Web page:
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Question: Christians have communion to remind us of our faith. Do other religions have something special to draw them together?

Answer: Communion draws Christians to remember the final days of Jesus. Depending on the tradition, some believers participate in the bread and wine daily or monthly. Among the various denominations, Catholics believe Jesus is present in the eucharist, while most Protestant traditions, such as the Presbyterian Church, view communion as a symbolic act.

Other religions do have similar rituals to create community and remind people of their faith.

In the Jewish tradition, Orthodox Jews are called to pray three times a day — morning, afternoon and evening — said Rabbi Jessica Minnen, director of Jewish learning at OneTable, a nonprofit promoting Jewish traditions among millennials.

However, the weekly Shabbat — Judaism's day of rest, running from sunset on Friday to sunset on Saturday — is a strong parallel to Christianity's communion. The Jewish sabbath offers believers a chance to gather, recognize the presence of God and honor the process of creation, especially in a moment defined by constant busyness.

"Shabbat offers us, as Jews, this regular way of punctuating our lives with Jewish time," Minnen said. "Because, if you think about it, all the other ways that we tell time are based on natural processes."

Days and years are dictated by the revolutions of the earth. The seventh day of the week is largely arbitrary but in scripture is intended to be a time to focus on rest and faith, she said.

The annual Passover seder, which recounts the Jewish exodus from Egypt, offers another similarity to Christianity's communion, said Jonathan Brumberg-Kraus, Wheaton College professor of religion. Like in communion, the seder involves reciting history and scripture, then connecting the history with food, he said.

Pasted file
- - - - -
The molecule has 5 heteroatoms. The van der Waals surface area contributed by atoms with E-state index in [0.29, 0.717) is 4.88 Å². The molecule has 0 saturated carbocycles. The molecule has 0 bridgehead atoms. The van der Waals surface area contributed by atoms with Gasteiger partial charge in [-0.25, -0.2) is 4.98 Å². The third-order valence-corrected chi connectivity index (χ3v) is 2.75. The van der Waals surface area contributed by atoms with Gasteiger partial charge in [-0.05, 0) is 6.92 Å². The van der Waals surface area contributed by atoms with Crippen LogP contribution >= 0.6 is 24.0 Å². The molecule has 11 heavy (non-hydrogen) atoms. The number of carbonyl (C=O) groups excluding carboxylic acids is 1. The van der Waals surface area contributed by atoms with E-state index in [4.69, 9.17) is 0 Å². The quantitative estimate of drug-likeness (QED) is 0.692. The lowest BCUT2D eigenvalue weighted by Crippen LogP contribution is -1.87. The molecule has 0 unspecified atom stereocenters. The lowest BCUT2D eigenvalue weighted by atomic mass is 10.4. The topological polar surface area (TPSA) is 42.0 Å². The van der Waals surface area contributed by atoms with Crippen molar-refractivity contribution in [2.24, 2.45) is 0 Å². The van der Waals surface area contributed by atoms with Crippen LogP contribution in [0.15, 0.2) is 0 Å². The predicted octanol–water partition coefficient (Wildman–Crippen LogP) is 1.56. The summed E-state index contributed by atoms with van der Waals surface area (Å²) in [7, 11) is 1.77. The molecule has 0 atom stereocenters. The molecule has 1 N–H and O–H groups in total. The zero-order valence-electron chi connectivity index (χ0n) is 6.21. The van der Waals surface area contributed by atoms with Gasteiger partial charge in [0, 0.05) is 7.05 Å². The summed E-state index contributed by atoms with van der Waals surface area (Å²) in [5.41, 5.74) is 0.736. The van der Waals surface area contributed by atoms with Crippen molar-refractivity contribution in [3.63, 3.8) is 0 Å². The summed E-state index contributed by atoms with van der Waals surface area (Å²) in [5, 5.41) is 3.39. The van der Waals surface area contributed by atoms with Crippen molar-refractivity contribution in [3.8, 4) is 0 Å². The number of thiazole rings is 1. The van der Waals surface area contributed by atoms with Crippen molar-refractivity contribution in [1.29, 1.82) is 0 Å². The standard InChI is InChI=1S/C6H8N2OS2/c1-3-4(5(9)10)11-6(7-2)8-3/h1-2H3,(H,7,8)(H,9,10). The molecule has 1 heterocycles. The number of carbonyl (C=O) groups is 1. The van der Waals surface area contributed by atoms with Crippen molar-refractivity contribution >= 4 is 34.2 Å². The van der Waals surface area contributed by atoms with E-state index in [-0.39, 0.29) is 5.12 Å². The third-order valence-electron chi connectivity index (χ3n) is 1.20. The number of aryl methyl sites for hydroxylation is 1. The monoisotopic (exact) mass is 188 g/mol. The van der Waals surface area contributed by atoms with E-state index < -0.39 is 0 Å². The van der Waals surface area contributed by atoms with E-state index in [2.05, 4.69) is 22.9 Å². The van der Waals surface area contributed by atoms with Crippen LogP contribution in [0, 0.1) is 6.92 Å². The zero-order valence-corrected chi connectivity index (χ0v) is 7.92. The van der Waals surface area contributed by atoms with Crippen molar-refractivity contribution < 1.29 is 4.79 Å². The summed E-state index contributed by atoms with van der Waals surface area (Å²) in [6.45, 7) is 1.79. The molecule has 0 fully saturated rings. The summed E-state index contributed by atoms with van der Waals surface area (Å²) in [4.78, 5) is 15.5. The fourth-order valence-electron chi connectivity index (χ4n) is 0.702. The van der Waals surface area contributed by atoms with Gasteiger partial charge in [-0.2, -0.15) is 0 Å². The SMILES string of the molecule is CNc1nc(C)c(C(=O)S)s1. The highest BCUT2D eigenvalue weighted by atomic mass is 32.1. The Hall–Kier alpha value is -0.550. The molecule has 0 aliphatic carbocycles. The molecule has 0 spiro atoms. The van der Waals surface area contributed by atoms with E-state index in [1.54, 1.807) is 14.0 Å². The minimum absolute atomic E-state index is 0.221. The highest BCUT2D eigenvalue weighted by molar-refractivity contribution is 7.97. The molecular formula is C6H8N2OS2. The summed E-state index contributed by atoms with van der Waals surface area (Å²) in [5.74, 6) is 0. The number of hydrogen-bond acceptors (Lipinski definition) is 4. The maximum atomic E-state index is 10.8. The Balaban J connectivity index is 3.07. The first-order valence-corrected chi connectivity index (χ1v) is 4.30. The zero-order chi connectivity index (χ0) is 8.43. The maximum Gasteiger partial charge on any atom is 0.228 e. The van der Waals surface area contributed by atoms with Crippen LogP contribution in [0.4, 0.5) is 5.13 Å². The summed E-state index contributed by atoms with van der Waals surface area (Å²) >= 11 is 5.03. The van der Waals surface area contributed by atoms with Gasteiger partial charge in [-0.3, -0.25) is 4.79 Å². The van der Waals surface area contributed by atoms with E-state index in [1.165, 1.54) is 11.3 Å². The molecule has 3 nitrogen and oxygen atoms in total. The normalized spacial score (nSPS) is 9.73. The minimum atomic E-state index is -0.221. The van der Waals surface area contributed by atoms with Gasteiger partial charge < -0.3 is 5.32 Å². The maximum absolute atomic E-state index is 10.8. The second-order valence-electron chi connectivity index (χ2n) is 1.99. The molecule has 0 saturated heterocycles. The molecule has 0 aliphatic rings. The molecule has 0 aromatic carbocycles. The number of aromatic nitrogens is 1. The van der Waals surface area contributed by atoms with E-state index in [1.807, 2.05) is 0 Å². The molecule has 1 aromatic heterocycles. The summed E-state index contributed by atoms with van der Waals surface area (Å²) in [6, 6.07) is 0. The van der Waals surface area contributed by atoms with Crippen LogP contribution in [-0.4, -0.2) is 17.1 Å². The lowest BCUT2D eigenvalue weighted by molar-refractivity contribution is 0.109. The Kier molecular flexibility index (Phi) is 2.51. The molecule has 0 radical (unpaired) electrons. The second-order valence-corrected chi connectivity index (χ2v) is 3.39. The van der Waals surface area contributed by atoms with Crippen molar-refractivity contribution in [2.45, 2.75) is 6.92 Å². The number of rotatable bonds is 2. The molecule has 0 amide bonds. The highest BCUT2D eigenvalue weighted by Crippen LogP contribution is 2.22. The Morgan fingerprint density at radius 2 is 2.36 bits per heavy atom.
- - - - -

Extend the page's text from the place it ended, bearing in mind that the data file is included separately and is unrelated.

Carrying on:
For example, a seder plate includes bitter herbs to symbolize the bitterness of slavery and the sweet-tasting charoset symbolizes freedom.

The many overlapping ideas of faith and food across religions creates a kind of "conscious ingestion" of religion, Brumberg-Kraus said.

"You're bringing God in through your mouth," he said. " — The power of rituals like communion is that they're very palpable. You taste the things that you're eating. If you're saying something, you feel the vibrations in your throat. And you hear the things with your ears. And it makes your connection to God and to the community very sensually palpable."

Rose Aslan, California Lutheran University assistant professor, said there is not a direct parallel to communion in Islam. There are no universal foods for Islamic traditions, except for eating dates when breaking the Ramadan fast and ensuring meat is halal, she said.

Unlike in Christianity, there are several different terms in Arabic to define different types of prayer, she said. For example, there is salah, meaning the five daily prayers, or dua, a series of prayers Muslims can recite depending on their situation.

The different understandings of the word "prayer" can sometimes lead to confusion across religions, Aslan said. However, prayer overall is the second of Islam's five pillars. Muslims can make the dua for almost every situation, whether it is in traffic or making food, to recall the constant presence of God, Aslan said.

"The mechanics of Islam include a lot of different forms of prayer that can keep Muslims mindful in communal settings and in individual setting," she said.

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